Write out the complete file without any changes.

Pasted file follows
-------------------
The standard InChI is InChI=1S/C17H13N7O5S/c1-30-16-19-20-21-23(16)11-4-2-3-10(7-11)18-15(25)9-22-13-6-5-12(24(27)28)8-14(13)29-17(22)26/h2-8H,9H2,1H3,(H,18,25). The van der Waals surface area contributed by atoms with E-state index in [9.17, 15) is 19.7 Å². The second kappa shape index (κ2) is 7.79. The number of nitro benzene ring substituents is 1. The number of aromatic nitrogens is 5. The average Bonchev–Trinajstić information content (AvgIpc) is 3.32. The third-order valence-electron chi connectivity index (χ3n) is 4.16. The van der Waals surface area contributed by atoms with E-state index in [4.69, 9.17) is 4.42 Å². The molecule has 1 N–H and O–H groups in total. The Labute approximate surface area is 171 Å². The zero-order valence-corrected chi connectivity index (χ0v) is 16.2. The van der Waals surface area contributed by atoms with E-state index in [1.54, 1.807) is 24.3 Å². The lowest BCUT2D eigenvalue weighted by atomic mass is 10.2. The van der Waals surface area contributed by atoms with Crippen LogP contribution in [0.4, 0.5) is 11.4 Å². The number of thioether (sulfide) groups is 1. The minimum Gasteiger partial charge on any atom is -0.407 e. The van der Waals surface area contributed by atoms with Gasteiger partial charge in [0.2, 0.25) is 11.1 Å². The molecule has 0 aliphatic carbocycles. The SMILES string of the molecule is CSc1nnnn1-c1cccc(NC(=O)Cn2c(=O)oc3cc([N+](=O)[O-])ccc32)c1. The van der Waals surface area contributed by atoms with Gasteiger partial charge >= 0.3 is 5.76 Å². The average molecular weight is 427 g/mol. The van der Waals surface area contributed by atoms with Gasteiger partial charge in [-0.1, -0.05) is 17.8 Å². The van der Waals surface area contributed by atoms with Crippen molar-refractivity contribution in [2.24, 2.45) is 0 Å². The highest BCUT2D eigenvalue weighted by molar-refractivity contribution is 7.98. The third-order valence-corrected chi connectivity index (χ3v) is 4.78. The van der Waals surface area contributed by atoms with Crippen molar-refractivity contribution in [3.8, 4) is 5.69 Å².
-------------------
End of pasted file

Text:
The standard InChI is InChI=1S/C17H13N7O5S/c1-30-16-19-20-21-23(16)11-4-2-3-10(7-11)18-15(25)9-22-13-6-5-12(24(27)28)8-14(13)29-17(22)26/h2-8H,9H2,1H3,(H,18,25). The van der Waals surface area contributed by atoms with E-state index in [9.17, 15) is 19.7 Å². The second kappa shape index (κ2) is 7.79. The number of nitro benzene ring substituents is 1. The number of aromatic nitrogens is 5. The average Bonchev–Trinajstić information content (AvgIpc) is 3.32. The third-order valence-electron chi connectivity index (χ3n) is 4.16. The van der Waals surface area contributed by atoms with E-state index in [4.69, 9.17) is 4.42 Å². The molecule has 1 N–H and O–H groups in total. The Labute approximate surface area is 171 Å². The zero-order valence-corrected chi connectivity index (χ0v) is 16.2. The van der Waals surface area contributed by atoms with E-state index in [1.54, 1.807) is 24.3 Å². The lowest BCUT2D eigenvalue weighted by atomic mass is 10.2. The van der Waals surface area contributed by atoms with Crippen LogP contribution in [0.4, 0.5) is 11.4 Å². The number of thioether (sulfide) groups is 1. The minimum Gasteiger partial charge on any atom is -0.407 e. The van der Waals surface area contributed by atoms with Gasteiger partial charge in [0.2, 0.25) is 11.1 Å². The molecule has 0 aliphatic carbocycles. The SMILES string of the molecule is CSc1nnnn1-c1cccc(NC(=O)Cn2c(=O)oc3cc([N+](=O)[O-])ccc32)c1. The van der Waals surface area contributed by atoms with Gasteiger partial charge >= 0.3 is 5.76 Å². The average molecular weight is 427 g/mol. The van der Waals surface area contributed by atoms with Gasteiger partial charge in [-0.1, -0.05) is 17.8 Å². The van der Waals surface area contributed by atoms with Crippen molar-refractivity contribution in [2.24, 2.45) is 0 Å². The highest BCUT2D eigenvalue weighted by molar-refractivity contribution is 7.98. The third-order valence-corrected chi connectivity index (χ3v) is 4.78. The van der Waals surface area contributed by atoms with Crippen molar-refractivity contribution in [3.8, 4) is 5.69 Å².